Mae West: An Icon in Black and White

Mae West: An Icon in Black and White

Mae West: An Icon in Black and White

Mae West: An Icon in Black and White

Synopsis

"Why don't you come up and see me sometime?" Mae West invited and promptly captured the imagination of generations. Even today, years after her death, the actress and author is still regarded as the pop archetype of sexual wantonness and ribald humor. But who was this saucy starlet, a woman who was controversial enough to be jailed, pursued by film censors and banned from the airwaves for the revolutionary content of her work, and yet would ascend to the status of film legend? Sifting through previously untapped sources, author Jill Watts unravels the enigmatic life of Mae West, tracing her early years spent in the Brooklyn subculture of boxers and underworld figures, and follows her journey through burlesque, vaudeville, Broadway and, finally, Hollywood, where she quickly became one of the big screen's most popular--and colorful--stars. Exploring West's penchant for contradiction and her carefully perpetuated paradoxes, Watts convincingly argues that Mae West borrowed heavily from African American culture, music, dance and humor, creating a subversive voice for herself by which she artfully challenged society and its assumptions regarding race, class and gender. Viewing West as a trickster, Watts demonstrates that by appropriating for her character the black tradition of double-speak and "signifying," West also may have hinted at her own African-American ancestry and the phenomenon of a black woman passing for white. This absolutely fascinating study is the first comprehensive, interpretive account of Mae West's life and work. It reveals a beloved icon as a radically subversive artist consciously creating her own complex image.

Excerpt

Mrs. Crane Brittany: Have your ancestors ever been traced? Cleo Borden: Well—yes. But they were too smart. They couldn't catch 'em.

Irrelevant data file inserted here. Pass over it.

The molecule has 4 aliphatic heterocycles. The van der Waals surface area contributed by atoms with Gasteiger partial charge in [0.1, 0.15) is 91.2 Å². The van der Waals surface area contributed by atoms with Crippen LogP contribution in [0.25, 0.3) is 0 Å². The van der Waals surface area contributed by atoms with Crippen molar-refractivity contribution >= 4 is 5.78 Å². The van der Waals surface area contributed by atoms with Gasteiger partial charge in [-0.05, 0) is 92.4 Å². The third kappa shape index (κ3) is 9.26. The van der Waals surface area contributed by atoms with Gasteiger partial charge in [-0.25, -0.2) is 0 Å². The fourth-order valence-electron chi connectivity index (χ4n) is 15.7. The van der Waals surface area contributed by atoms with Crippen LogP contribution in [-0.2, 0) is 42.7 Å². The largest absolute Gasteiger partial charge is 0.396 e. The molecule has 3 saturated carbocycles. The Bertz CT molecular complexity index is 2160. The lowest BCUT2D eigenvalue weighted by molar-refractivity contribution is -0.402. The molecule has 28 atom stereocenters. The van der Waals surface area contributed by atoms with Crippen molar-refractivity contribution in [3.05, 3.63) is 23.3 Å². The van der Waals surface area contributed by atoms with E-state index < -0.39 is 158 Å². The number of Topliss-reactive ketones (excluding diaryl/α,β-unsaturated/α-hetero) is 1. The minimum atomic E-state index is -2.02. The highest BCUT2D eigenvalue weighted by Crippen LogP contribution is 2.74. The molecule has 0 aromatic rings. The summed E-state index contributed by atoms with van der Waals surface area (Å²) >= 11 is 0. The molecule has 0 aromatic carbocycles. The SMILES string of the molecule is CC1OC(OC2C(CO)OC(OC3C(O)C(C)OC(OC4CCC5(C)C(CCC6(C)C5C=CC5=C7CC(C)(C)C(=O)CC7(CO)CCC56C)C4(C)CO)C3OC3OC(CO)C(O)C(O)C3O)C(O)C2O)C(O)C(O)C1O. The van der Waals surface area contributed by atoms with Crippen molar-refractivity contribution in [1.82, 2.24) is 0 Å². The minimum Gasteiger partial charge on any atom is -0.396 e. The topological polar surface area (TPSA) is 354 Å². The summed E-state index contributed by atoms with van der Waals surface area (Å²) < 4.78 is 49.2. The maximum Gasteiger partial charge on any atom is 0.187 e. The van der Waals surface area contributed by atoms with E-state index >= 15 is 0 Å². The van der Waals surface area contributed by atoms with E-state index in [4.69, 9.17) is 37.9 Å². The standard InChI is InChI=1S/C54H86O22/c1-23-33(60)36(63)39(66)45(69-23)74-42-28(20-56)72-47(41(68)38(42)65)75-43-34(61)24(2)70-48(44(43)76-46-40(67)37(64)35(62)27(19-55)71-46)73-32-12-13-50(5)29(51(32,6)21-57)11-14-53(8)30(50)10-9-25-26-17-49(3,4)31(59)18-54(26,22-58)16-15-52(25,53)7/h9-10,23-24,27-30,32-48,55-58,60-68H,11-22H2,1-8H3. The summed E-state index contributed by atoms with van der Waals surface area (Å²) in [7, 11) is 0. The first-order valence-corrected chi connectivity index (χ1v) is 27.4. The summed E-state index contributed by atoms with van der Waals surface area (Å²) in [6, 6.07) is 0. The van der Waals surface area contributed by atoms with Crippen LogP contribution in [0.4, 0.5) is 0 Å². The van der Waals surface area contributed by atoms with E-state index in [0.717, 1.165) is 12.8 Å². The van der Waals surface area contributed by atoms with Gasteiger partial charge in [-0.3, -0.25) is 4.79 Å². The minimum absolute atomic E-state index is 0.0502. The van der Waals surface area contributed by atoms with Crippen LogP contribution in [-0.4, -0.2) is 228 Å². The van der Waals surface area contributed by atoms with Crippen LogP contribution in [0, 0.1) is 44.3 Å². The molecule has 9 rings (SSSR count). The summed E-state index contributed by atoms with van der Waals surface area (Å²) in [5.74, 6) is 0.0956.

—Mae West as Cleo Borden, Goin'to Town, 1935

In the early 1970s, rumors circulated that after Mae West's death, her deepest secret would be revealed publicly for the first time. A few wagered someone would finally verify that the celebrated symbol of brazen female sexuality was not really a woman but a man. Others speculated that a source would confirm that West had African-American roots, that one of her ancestors had passed for white. Mae toyed with those bolder journalists who confronted her with the persistent rumors that she was a man, and when one writer, John Kobal, questioned her on her racial background and preference for the blues, she admitted only that “her affinity for black music was because it's the best there is.” But all those who anticipated a bombshell at her death were to be eventually disappointed. In 1980, at the age of eighty-seven, Mae West died and was buried with the secrets that she was believed to have so carefully guarded throughout her life.

Mae West's death certificate, signed by a physician and an undertaker, confirms that she was all woman. It is more difficult to rule out the possibility that she had African-American ancestry. While three of her four grandparents were undisputedly European born, the ethnicity of her paternal grandfather, John Edwin West, is harder to pinpoint. He first appears in public records only after the Civil War, in 1866, when the Manhattan city directory shows him living on the Lower East Side, one block from the notorious Bowery.

The one sure fact about John Edwin West is that he had been a seafarer— a rigger who worked on whaling ships. The rest of his background remains a mystery. His recorded birth date varied between 1819 and 1830;his birthplaces . . .

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